After a successful career in business, Ms Ocloo became the first black person to earn a cooking diploma from the Good Housekeeping Institute in London.
She went on to teach women about food processing and business and in 1964, she became the executive chairman of the National Food and Nutrition Board of Ghana – the first woman to do so.
Her success did not go unnoticed and she was invited to the first United Nations World Conference on Women in 1975.
She went to become one of the founders of the Women’s World Banking in 1979, which helped to provide women obtain small loans to launch businesses.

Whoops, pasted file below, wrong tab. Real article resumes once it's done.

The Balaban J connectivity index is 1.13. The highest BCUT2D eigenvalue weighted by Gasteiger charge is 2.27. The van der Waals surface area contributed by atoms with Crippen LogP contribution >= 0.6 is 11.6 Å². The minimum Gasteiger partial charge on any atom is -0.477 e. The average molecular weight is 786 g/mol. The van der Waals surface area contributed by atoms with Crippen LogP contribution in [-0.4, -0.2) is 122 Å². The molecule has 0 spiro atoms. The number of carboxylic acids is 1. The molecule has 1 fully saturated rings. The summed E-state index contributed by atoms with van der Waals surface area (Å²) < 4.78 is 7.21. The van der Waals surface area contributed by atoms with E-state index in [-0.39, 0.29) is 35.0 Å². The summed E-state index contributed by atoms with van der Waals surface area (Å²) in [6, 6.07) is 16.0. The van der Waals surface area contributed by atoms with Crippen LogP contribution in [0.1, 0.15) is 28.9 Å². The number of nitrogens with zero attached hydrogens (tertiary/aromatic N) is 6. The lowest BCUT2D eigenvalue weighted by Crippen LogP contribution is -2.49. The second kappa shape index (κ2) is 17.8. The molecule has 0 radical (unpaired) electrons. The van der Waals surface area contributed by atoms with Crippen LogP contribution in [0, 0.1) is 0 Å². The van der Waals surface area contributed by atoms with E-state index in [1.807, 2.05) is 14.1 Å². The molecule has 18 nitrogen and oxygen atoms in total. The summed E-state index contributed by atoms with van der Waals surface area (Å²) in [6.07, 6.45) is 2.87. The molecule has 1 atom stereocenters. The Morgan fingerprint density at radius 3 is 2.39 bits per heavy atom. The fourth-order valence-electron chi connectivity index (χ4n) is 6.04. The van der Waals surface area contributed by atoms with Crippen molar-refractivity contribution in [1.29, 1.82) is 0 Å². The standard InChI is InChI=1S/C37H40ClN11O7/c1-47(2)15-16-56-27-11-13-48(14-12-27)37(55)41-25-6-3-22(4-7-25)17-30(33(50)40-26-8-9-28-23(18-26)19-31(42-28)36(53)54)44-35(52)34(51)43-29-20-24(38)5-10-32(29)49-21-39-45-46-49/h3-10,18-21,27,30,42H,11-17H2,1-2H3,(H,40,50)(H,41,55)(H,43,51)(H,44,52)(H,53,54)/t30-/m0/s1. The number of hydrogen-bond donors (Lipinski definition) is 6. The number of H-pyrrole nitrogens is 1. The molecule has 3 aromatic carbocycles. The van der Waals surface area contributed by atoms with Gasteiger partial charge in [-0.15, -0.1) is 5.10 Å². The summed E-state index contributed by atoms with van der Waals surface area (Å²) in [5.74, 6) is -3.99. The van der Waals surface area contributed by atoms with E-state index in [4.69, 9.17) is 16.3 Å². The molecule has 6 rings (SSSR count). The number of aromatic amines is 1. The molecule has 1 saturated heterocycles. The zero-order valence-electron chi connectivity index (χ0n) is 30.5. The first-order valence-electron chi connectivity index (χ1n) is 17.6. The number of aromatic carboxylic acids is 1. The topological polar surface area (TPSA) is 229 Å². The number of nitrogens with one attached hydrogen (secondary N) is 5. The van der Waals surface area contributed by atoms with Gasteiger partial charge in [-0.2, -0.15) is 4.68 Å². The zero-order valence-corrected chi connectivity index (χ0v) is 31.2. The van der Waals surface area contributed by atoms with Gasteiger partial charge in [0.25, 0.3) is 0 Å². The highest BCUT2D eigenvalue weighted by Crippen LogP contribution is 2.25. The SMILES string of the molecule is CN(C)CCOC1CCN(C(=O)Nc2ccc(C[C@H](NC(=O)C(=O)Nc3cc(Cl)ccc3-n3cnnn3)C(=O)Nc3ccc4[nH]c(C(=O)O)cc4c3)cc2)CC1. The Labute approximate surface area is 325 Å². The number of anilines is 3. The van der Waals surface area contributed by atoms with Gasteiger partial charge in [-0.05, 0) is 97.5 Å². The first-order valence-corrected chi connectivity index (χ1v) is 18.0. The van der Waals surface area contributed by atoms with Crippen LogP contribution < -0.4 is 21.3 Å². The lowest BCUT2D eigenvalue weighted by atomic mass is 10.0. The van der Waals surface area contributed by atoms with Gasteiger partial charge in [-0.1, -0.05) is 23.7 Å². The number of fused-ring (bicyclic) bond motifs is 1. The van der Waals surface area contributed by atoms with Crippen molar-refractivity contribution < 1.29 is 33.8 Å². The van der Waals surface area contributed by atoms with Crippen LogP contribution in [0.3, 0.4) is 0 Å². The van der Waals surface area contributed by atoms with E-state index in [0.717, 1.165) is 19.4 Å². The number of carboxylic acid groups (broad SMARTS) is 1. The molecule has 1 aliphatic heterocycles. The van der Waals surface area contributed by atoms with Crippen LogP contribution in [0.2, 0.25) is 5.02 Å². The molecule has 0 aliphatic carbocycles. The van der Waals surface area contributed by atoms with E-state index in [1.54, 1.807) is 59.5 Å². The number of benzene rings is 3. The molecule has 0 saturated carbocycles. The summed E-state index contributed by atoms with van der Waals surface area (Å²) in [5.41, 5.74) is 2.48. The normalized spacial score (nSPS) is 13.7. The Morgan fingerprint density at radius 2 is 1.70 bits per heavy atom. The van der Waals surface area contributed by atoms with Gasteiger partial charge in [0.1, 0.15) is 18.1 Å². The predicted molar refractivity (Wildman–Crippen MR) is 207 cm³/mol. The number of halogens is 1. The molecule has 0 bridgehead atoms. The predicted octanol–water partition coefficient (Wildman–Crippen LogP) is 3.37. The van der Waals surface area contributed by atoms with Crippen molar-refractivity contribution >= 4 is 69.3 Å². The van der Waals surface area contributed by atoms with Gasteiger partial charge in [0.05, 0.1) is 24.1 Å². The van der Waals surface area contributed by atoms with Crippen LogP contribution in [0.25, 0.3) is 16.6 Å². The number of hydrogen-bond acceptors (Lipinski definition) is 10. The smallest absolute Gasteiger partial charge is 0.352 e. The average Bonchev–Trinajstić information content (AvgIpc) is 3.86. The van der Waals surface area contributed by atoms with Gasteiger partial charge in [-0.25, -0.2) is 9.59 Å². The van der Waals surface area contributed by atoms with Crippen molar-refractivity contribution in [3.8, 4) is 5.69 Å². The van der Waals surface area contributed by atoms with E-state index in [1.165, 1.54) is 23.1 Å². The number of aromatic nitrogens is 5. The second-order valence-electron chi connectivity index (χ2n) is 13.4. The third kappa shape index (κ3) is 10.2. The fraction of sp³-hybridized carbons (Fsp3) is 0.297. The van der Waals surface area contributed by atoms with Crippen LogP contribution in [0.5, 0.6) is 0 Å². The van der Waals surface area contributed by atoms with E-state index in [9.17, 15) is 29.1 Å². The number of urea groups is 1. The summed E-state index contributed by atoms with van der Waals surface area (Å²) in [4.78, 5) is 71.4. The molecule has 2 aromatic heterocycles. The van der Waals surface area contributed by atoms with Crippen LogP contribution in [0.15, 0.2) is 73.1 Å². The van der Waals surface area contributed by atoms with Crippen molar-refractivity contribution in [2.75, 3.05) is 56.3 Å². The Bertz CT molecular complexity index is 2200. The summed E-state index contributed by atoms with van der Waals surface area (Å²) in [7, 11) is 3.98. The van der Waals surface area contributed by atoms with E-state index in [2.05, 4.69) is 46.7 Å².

The not-for-profit organisation helped boost prosperity and provided millions of women with the opportunity to become entrepreneurs.
Ocloo died in 2002 aged 82 after suffering from pneumonia.
She had four children, three sons and one daughter.
SOURCE: Shehab Khan